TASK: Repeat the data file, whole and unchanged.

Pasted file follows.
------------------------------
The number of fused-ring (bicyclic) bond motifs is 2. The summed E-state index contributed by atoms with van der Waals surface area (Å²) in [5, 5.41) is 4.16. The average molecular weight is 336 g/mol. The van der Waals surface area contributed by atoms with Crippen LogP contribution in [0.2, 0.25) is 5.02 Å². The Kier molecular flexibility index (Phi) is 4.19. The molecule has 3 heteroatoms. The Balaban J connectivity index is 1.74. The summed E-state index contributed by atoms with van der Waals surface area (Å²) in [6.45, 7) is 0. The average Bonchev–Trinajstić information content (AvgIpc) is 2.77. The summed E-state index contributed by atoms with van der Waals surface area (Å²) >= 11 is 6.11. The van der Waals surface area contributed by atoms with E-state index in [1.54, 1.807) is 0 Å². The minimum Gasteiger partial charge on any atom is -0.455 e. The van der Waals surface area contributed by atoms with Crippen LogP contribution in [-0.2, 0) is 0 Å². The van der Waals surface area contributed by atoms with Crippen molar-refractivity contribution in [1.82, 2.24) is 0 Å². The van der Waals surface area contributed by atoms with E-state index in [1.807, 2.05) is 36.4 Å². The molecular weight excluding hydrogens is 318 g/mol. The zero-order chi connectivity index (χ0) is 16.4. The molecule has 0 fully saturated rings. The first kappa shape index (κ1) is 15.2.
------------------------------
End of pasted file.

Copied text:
The number of fused-ring (bicyclic) bond motifs is 2. The summed E-state index contributed by atoms with van der Waals surface area (Å²) in [5, 5.41) is 4.16. The average molecular weight is 336 g/mol. The van der Waals surface area contributed by atoms with Crippen LogP contribution in [0.2, 0.25) is 5.02 Å². The Kier molecular flexibility index (Phi) is 4.19. The molecule has 3 heteroatoms. The Balaban J connectivity index is 1.74. The summed E-state index contributed by atoms with van der Waals surface area (Å²) in [6.45, 7) is 0. The average Bonchev–Trinajstić information content (AvgIpc) is 2.77. The summed E-state index contributed by atoms with van der Waals surface area (Å²) >= 11 is 6.11. The van der Waals surface area contributed by atoms with E-state index in [1.54, 1.807) is 0 Å². The minimum Gasteiger partial charge on any atom is -0.455 e. The van der Waals surface area contributed by atoms with Crippen LogP contribution in [-0.2, 0) is 0 Å². The van der Waals surface area contributed by atoms with Crippen molar-refractivity contribution in [1.82, 2.24) is 0 Å². The van der Waals surface area contributed by atoms with E-state index in [1.807, 2.05) is 36.4 Å². The molecular weight excluding hydrogens is 318 g/mol. The zero-order chi connectivity index (χ0) is 16.4. The molecule has 0 fully saturated rings. The first kappa shape index (κ1) is 15.2.